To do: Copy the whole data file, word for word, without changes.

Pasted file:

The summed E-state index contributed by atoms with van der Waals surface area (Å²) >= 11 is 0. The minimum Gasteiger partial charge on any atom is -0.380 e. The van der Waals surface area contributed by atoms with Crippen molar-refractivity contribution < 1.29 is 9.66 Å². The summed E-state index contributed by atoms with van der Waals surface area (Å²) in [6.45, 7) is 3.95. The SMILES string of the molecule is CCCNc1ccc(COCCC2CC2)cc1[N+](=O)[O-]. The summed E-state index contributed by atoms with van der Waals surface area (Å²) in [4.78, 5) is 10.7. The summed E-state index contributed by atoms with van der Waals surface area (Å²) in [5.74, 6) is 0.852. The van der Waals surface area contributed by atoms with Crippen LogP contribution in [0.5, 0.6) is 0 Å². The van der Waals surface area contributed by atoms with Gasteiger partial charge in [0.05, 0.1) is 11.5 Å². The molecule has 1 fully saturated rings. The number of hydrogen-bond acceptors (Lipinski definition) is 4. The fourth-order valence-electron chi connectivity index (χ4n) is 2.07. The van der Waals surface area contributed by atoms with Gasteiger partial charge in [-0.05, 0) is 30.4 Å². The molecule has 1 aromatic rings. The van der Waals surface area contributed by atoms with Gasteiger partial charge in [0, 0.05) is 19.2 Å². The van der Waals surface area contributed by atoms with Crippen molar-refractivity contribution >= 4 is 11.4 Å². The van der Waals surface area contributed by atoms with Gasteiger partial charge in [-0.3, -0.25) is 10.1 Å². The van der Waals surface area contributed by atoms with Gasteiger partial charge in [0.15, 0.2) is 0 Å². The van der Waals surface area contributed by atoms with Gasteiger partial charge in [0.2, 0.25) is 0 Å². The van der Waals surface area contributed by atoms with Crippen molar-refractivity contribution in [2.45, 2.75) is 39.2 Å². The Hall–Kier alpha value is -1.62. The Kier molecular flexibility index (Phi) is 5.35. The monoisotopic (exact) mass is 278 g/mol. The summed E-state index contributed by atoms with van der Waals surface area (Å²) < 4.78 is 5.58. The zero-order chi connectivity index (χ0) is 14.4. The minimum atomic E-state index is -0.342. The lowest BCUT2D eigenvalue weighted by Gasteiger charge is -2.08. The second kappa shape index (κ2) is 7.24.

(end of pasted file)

The summed E-state index contributed by atoms with van der Waals surface area (Å²) >= 11 is 0. The minimum Gasteiger partial charge on any atom is -0.380 e. The van der Waals surface area contributed by atoms with Crippen molar-refractivity contribution < 1.29 is 9.66 Å². The summed E-state index contributed by atoms with van der Waals surface area (Å²) in [6.45, 7) is 3.95. The SMILES string of the molecule is CCCNc1ccc(COCCC2CC2)cc1[N+](=O)[O-]. The summed E-state index contributed by atoms with van der Waals surface area (Å²) in [4.78, 5) is 10.7. The summed E-state index contributed by atoms with van der Waals surface area (Å²) in [5.74, 6) is 0.852. The van der Waals surface area contributed by atoms with Crippen LogP contribution in [0.5, 0.6) is 0 Å². The van der Waals surface area contributed by atoms with Gasteiger partial charge in [0.05, 0.1) is 11.5 Å². The molecule has 1 fully saturated rings. The number of hydrogen-bond acceptors (Lipinski definition) is 4. The fourth-order valence-electron chi connectivity index (χ4n) is 2.07. The van der Waals surface area contributed by atoms with Gasteiger partial charge in [-0.05, 0) is 30.4 Å². The molecule has 1 aromatic rings. The van der Waals surface area contributed by atoms with Gasteiger partial charge in [0, 0.05) is 19.2 Å². The van der Waals surface area contributed by atoms with Crippen molar-refractivity contribution >= 4 is 11.4 Å². The van der Waals surface area contributed by atoms with Gasteiger partial charge in [-0.3, -0.25) is 10.1 Å². The van der Waals surface area contributed by atoms with Gasteiger partial charge in [0.15, 0.2) is 0 Å². The van der Waals surface area contributed by atoms with Gasteiger partial charge in [0.2, 0.25) is 0 Å². The van der Waals surface area contributed by atoms with Crippen molar-refractivity contribution in [2.45, 2.75) is 39.2 Å². The Hall–Kier alpha value is -1.62. The Kier molecular flexibility index (Phi) is 5.35. The monoisotopic (exact) mass is 278 g/mol. The summed E-state index contributed by atoms with van der Waals surface area (Å²) < 4.78 is 5.58. The zero-order chi connectivity index (χ0) is 14.4. The minimum atomic E-state index is -0.342. The lowest BCUT2D eigenvalue weighted by Gasteiger charge is -2.08. The second kappa shape index (κ2) is 7.24.